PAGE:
2/24/2017, 12:55 p.m.
Life is full of lessons, as we all learn, no matter how long we live or how far or high we may go.
Richmond Mayor Levar M. Stoney learned a big one this week with Steven Hammond Jr., a felon he hired to work in his office in the position of executive assistant.
Mr. Hammond, a former program coordinator at the Virginia Department of Alcoholic Beverage Control, pleaded guilty in July 2014 to stealing more than $239,000 from the department’s educational programs to combat underage drinking.
The white collar criminal faced 10 years in prison, but was sentenced in January 2015 by a federal district court judge to three years probation and 240 hours of community service. He also was ordered to pay restitution at $150 per month.
What helped, according to the judge, was Mr. Hammond’s remorse, telling the judge that he had let down the people closest to him in a misguided effort to provide for his family and others. It also helped that several prominent people and politicians were in court on his behalf, including Delegate Lamont Bagby of Henrico, Delegate Jeffrey M. Bourne of Richmond, who both were School Board members for their respective locality at the time, and Henrico County Supervisor Tyrone Nelson. Mr. Hammond more recently worked part time as a legislative aide to Delegate Bagby.
Mayor Stoney hired Mr. Hammond in late January upon the recommendation of Delegate Bagby and others. Mr. Hammond’s annual salary: $45,000.
We believe Mayor Stoney’s actions were commendable, particularly because the City of Richmond has been a champion of “ban the box,” deleting from employment applications the requirement that applicants check off whether they have a criminal record. The effort goes a long way toward reducing unfair barriers to employment for people with criminal records and helps ex-offenders get back on their feet as productive members of society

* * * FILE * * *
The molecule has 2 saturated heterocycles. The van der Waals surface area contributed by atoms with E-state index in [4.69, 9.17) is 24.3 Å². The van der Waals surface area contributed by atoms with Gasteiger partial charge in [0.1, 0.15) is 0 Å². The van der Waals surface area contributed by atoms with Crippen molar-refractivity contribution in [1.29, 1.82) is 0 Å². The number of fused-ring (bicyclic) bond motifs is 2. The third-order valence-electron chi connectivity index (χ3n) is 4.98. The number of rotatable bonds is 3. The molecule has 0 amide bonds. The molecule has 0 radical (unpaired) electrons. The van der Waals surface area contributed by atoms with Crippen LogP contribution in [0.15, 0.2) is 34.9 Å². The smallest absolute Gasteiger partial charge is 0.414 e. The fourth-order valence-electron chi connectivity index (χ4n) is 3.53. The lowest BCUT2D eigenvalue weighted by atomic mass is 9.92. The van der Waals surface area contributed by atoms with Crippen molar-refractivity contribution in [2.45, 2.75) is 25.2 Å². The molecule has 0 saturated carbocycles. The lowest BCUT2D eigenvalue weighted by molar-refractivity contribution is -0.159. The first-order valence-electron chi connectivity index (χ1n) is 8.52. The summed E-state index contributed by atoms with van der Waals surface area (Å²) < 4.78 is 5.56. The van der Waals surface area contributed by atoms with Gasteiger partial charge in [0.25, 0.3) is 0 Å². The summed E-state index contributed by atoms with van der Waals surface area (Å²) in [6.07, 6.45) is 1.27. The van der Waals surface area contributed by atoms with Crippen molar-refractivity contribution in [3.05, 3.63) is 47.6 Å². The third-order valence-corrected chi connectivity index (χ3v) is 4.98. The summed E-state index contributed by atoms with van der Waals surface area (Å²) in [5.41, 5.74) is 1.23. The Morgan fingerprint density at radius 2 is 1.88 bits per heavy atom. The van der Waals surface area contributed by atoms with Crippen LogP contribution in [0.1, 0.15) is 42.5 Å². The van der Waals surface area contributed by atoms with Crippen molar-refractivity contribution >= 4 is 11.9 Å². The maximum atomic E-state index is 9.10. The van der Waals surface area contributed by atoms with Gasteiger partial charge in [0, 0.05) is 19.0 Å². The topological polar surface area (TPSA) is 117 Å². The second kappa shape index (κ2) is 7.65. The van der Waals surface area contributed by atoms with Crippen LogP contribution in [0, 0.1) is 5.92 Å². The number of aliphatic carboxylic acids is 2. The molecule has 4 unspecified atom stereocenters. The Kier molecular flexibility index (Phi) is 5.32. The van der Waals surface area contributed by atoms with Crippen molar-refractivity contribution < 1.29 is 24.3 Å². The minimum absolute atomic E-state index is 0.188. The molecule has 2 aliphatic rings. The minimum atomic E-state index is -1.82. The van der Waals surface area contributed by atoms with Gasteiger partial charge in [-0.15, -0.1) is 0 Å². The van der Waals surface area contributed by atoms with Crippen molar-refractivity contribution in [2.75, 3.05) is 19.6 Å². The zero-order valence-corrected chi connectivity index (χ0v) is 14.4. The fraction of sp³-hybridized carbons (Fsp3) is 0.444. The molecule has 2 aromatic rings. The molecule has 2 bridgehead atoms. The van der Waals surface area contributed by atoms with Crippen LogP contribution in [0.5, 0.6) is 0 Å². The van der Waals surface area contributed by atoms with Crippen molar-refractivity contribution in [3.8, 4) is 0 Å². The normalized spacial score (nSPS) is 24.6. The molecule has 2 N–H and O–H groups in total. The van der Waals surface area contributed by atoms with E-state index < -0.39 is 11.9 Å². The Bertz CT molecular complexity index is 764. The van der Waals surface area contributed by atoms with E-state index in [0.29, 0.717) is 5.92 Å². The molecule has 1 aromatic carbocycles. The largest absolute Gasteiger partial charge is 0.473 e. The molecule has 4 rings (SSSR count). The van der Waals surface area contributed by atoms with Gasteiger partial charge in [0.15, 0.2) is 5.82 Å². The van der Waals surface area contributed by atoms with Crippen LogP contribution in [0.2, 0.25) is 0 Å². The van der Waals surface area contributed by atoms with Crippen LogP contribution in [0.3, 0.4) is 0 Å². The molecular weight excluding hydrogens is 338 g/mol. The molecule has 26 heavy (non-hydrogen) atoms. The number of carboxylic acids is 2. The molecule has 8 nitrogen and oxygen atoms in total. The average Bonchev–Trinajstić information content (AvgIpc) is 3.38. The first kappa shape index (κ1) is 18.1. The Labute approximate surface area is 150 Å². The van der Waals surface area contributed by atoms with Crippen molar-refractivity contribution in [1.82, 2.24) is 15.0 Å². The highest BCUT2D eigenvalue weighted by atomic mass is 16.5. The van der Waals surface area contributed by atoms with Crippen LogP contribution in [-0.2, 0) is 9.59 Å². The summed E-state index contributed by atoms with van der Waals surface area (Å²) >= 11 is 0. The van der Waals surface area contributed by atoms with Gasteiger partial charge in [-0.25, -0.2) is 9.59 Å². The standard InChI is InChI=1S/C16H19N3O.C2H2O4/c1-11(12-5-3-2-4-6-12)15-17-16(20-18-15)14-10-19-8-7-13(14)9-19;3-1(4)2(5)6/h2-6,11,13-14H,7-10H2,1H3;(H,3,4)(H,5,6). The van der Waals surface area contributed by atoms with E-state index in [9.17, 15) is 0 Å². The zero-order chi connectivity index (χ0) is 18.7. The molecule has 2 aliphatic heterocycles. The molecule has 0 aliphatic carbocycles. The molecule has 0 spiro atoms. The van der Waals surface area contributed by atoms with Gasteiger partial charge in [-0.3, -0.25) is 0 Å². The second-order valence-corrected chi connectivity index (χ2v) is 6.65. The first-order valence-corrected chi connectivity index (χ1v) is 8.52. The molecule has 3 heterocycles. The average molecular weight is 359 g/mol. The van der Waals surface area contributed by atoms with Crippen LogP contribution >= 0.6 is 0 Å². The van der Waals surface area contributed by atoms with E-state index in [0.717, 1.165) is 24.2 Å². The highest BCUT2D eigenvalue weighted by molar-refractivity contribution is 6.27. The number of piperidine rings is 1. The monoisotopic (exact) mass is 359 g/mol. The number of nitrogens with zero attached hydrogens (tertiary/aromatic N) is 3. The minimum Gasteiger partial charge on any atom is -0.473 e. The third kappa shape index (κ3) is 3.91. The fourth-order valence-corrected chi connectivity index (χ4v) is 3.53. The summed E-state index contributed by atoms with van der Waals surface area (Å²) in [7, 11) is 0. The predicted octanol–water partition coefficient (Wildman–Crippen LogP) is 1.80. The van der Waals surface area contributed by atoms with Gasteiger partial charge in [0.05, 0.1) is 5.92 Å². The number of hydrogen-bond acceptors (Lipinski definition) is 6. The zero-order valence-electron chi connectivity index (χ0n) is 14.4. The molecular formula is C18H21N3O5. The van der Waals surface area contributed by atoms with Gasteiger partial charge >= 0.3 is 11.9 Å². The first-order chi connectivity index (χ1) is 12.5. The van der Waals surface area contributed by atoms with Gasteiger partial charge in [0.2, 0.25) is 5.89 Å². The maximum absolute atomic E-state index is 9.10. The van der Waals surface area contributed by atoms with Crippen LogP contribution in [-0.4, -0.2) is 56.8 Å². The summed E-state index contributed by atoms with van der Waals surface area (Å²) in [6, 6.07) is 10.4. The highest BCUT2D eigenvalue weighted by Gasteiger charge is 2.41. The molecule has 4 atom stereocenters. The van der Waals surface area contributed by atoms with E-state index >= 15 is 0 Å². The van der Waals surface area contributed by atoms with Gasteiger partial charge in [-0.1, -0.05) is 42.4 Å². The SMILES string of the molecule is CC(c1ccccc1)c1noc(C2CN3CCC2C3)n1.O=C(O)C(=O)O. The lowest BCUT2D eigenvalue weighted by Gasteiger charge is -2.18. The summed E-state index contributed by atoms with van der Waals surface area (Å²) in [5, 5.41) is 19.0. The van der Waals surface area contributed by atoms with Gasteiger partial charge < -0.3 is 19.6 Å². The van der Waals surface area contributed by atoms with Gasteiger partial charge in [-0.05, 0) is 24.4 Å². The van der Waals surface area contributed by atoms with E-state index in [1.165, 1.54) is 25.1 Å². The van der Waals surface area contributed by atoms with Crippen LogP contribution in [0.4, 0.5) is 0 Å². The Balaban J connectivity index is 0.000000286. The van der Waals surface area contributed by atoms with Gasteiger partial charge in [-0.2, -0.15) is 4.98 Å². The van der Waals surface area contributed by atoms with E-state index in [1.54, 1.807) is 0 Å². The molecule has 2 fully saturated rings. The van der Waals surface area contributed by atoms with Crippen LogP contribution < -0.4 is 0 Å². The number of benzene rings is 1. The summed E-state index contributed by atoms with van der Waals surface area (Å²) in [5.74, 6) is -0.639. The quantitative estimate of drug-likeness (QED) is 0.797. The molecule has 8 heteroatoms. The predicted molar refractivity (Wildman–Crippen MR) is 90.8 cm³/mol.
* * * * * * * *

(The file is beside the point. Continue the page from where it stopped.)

It also shows that Mayor Stoney is willing to act on his beliefs. As a former state cabinet secretary under Gov. Terry McAuliffe, Mayor Stoney led efforts to restore voting rights to hundreds of thousands of felons who had completed their sentences. The effort helped to restore personal dignity and civic engagement for thousands of Virginians.
Mayor Stoney, through a spokesman, defended Mr. Hammond’s hiring earlier this week when news reports surfaced about his criminal conviction.
“The mayor has worked throughout his public service career to advance the idea of restorative justice,” said Jim Nolan, the mayor’s press secretary. “Steve’s hiring demonstrates that (the mayor) practices what he preaches. Steve deserves a second chance.”
But no good deed goes unpunished, the mayor learned.
Just hours after his defense of Mr. Hammond, Mayor Stoney found out he apparently didn’t have the whole story. Mr. Hammond was back in court in February 2016 for violating the terms of his probation by texting threatening messages to the mother of his children. She reportedly obtained an emergency protective order against Mr. Hammond in response. The same judge gave Mr. Hammond a stern talk rather than prison time.